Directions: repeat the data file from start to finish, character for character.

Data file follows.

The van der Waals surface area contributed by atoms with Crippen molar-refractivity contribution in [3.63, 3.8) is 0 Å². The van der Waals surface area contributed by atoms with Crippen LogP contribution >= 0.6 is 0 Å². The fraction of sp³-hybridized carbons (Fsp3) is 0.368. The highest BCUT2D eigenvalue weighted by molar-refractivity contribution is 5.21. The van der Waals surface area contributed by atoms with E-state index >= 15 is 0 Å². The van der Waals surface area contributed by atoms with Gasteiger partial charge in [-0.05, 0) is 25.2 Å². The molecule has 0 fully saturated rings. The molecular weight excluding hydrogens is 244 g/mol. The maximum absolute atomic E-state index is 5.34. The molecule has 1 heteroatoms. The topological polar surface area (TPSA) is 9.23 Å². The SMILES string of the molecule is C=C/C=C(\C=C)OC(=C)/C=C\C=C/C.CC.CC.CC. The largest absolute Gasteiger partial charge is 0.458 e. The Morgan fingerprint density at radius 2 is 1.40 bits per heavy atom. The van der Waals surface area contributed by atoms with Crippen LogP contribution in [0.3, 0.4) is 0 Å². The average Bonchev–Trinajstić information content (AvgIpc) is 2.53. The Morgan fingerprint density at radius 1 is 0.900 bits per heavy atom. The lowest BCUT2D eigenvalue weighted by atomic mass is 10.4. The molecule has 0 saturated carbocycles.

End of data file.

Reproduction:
The van der Waals surface area contributed by atoms with Crippen molar-refractivity contribution in [3.63, 3.8) is 0 Å². The van der Waals surface area contributed by atoms with Crippen LogP contribution >= 0.6 is 0 Å². The fraction of sp³-hybridized carbons (Fsp3) is 0.368. The highest BCUT2D eigenvalue weighted by molar-refractivity contribution is 5.21. The van der Waals surface area contributed by atoms with E-state index >= 15 is 0 Å². The van der Waals surface area contributed by atoms with Gasteiger partial charge in [-0.05, 0) is 25.2 Å². The molecule has 0 fully saturated rings. The molecular weight excluding hydrogens is 244 g/mol. The maximum absolute atomic E-state index is 5.34. The molecule has 1 heteroatoms. The topological polar surface area (TPSA) is 9.23 Å². The SMILES string of the molecule is C=C/C=C(\C=C)OC(=C)/C=C\C=C/C.CC.CC.CC. The largest absolute Gasteiger partial charge is 0.458 e. The Morgan fingerprint density at radius 2 is 1.40 bits per heavy atom. The van der Waals surface area contributed by atoms with Crippen LogP contribution in [0.3, 0.4) is 0 Å². The average Bonchev–Trinajstić information content (AvgIpc) is 2.53. The Morgan fingerprint density at radius 1 is 0.900 bits per heavy atom. The lowest BCUT2D eigenvalue weighted by atomic mass is 10.4. The molecule has 0 saturated carbocycles.